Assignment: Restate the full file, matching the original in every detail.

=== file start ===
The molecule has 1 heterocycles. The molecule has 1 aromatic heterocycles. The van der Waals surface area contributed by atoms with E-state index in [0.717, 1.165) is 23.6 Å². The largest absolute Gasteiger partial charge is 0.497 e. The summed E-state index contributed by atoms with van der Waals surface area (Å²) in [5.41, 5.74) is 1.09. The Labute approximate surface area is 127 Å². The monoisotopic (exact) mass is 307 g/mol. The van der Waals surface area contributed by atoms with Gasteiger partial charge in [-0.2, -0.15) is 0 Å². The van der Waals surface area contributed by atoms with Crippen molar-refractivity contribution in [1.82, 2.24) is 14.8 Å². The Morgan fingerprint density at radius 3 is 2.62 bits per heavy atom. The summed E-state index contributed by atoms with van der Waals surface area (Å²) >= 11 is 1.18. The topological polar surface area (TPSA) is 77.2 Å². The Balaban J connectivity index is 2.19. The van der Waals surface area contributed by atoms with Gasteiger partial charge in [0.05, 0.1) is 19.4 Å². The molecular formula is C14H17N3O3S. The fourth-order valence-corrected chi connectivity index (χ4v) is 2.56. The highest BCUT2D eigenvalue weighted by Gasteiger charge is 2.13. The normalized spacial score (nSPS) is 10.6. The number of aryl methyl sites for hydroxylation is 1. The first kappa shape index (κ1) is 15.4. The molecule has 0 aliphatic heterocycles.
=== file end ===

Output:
The molecule has 1 heterocycles. The molecule has 1 aromatic heterocycles. The van der Waals surface area contributed by atoms with E-state index in [0.717, 1.165) is 23.6 Å². The largest absolute Gasteiger partial charge is 0.497 e. The summed E-state index contributed by atoms with van der Waals surface area (Å²) in [5.41, 5.74) is 1.09. The Labute approximate surface area is 127 Å². The monoisotopic (exact) mass is 307 g/mol. The van der Waals surface area contributed by atoms with Gasteiger partial charge in [-0.2, -0.15) is 0 Å². The van der Waals surface area contributed by atoms with Crippen molar-refractivity contribution in [1.82, 2.24) is 14.8 Å². The Morgan fingerprint density at radius 3 is 2.62 bits per heavy atom. The summed E-state index contributed by atoms with van der Waals surface area (Å²) >= 11 is 1.18. The topological polar surface area (TPSA) is 77.2 Å². The Balaban J connectivity index is 2.19. The van der Waals surface area contributed by atoms with Gasteiger partial charge in [0.05, 0.1) is 19.4 Å². The molecular formula is C14H17N3O3S. The fourth-order valence-corrected chi connectivity index (χ4v) is 2.56. The highest BCUT2D eigenvalue weighted by Gasteiger charge is 2.13. The normalized spacial score (nSPS) is 10.6. The number of aryl methyl sites for hydroxylation is 1. The first kappa shape index (κ1) is 15.4. The molecule has 0 aliphatic heterocycles.